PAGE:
Beyond that, however, depending on the grade level in question, Math Boxes can contain things like dice, boats, little helicopters and even jets. 

These items make the Math Box a little more fun and different to use than other curriculum offerings, and can be as amusing for kids to use as they are illustrative. 

In older grades, Simply Good and Beautiful Math doesn’t really make use of the Math Box, but rather builds a variety of different hands-on activities into each lesson. 

These typically use common household items (conveniently listed at the beginning of each lesson), such as rulers, dice, measuring tapes and more. 

These activities not only give students a bit more of an active learning experience, helping them understand abstract math ideas a bit better, but also can, from time to time, demonstrate how math is commonly used in everyday life, which is nice. 

Simply Good and Beautiful Math Books: Look, Feel and Style

Simply Good and Beautiful Math books are full color and are richly illustrated and are, on the whole, very visually attractive books that are far beyond what is offered in most math textbooks. 

In addition to standard diagrams, charts and representations, each lesson is interspersed with tons of full color hand-drawn illustrations and photos that can grab and maintain kids’ attention, and can really help them visualize concepts from the book.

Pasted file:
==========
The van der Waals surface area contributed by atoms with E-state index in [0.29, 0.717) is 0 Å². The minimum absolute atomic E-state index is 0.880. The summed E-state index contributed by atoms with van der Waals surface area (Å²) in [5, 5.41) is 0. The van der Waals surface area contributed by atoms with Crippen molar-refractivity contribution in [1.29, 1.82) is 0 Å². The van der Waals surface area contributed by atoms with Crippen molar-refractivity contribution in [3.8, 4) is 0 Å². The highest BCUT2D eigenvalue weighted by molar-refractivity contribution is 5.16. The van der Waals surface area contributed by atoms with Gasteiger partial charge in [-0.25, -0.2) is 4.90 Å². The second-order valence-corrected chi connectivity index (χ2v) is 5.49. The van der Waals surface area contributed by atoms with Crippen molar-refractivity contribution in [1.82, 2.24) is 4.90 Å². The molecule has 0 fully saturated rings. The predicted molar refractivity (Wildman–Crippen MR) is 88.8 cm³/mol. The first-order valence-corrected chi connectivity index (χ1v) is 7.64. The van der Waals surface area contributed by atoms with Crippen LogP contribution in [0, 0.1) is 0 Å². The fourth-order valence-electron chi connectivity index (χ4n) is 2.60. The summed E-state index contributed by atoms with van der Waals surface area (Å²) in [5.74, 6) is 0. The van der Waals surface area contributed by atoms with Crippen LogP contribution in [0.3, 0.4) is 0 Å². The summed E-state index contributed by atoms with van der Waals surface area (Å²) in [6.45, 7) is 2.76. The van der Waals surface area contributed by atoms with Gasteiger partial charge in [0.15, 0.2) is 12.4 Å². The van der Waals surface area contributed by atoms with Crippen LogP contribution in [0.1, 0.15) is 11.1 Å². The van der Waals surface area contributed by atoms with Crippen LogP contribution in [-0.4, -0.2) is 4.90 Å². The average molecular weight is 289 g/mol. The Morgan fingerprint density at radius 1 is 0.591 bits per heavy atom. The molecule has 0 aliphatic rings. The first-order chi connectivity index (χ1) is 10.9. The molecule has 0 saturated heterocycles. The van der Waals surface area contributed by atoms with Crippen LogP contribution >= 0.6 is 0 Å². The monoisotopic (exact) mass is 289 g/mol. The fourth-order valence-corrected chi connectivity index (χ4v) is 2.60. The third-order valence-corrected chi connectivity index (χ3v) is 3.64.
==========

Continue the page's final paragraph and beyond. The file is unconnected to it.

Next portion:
screenshot showing rich illustrations in simply good and beautiful math

And, while there can be a lot of text on each page (especially at older levels where students are given a fair amount of word problems), generally speaking these are interspersed with a good deal of visuals and the sentences and paragraphs are kept fairly short, which keeps things flowing along at a decent pace. 

That said, students who are struggling with reading may have a harder time working on their own at upper levels, given the greater amount of word problems and problem solving. 

While the video instruction, short lessons and plentiful illustrations help, they may still get frustrated from time to time.

On the whole, Simply Good and Beautiful Math is a very interesting and unique curriculum in that it goes the extra mile to split its overall curriculum into parent-led and self-study sections. 

We feel it really fits the traditional development that students will go through as they get older, becoming increasingly more capable of learning independently and often seeking out opportunities to do so. 

And while this does mean that the program’s broader format isn’t as consistent throughout as some other programs in terms of feel, to its credit Simply Good and Beautiful Math does slowly build up to this independence in learning, so it’s not that much of a shock to students moving into Grade 4.

The program slowly introduces independent work and activities written to the child starting in grade one, and increasing the proportion of this work (and decreasing parental involvement) in the curriculum through Grades 2 and 3. 

Simply Good and Beautiful Math is also a very engaging program that can be a lot of fun for kids to use, as well.

Each book is beautifully illustrated and contains a plethora of fun exercises to do throughout the lessons.